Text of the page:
The Journey: 2nd Or 3rd Time Around –– Money Matters

By Janet Kidd Stewart
Tribune News Service

WWR Article Summary (tl;dr) When it comes to money matters, communication is KEY! This article explores ways to better communicate your financial goals to your partner and loved ones.

Tribune News Service

If gray divorce doesn’t rain down enough financial stress on a retirement plan, a second (or third) marriage or domestic partnership certainly will. What to do?

Heading into a new committed relationship means both partners need to take stock of their retirement plans and legal documents, having detailed conversations not only about how to split monthly expenses, but how to plan for future health care needs, how heirs will factor into the estate and how aggressively they’ll need to invest to stay ahead of inflation.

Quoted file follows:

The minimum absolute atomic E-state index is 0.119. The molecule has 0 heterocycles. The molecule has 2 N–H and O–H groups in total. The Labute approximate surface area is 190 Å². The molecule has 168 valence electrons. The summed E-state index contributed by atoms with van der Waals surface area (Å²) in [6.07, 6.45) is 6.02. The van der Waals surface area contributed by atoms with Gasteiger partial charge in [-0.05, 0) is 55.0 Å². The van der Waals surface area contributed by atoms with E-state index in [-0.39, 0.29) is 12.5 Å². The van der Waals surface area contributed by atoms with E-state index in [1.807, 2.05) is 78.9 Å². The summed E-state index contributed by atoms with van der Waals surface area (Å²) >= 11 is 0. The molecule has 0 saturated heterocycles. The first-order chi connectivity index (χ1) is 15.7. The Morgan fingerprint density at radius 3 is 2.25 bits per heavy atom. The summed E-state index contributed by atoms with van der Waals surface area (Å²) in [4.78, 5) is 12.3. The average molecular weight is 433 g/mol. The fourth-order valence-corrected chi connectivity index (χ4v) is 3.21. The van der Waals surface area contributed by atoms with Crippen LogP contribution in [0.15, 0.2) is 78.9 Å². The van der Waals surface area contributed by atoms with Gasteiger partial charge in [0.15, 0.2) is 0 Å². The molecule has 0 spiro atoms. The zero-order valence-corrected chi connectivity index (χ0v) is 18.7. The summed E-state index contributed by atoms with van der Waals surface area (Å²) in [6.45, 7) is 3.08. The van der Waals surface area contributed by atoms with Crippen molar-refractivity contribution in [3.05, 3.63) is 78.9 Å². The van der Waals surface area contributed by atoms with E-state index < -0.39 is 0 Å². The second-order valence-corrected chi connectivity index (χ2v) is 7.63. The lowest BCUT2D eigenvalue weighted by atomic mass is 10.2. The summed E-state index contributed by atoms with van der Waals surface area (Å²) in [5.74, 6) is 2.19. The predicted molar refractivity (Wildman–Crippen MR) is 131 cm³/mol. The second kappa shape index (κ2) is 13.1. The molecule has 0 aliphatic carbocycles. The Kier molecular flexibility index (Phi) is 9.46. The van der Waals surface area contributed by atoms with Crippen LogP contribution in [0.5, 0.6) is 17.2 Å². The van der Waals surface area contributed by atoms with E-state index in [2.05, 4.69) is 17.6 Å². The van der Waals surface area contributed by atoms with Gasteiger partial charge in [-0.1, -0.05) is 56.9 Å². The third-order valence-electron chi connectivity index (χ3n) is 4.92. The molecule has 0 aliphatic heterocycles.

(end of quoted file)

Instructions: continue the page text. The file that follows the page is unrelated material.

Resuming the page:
In a just-released book, “How Much Can I Spend in Retirement?”, veteran retirement income researcher Wade Pfau, a professor at the American College of Financial Services, cautions against relying too heavily on the assumption that a household’s spending will go down as old age approaches.

Citing a J.P. Morgan Asset Management study of 613,000 households headed by people 55 and older that found big differences in spending patterns, Pfau urges retirees to consider whether they may be heading for a high-spending retirement.

In the study, 39 percent of households were categorized as relatively frugal, while 29 percent spent pretty freely on pricey homes, 5 percent traveled extensively, 4 percent had high health care bills and the rest had unique spending preferences that couldn’t be lumped into a category.

Think about it: If you spent decades never daring to touch the minibar while traveling for work, how will it feel to check into a hotel in retirement and have your new partner ordering room service and a movie? If your 401k is flush enough to not need too much stock exposure, how will it feel to increase the volatility to make up for a partner’s skimpier account?

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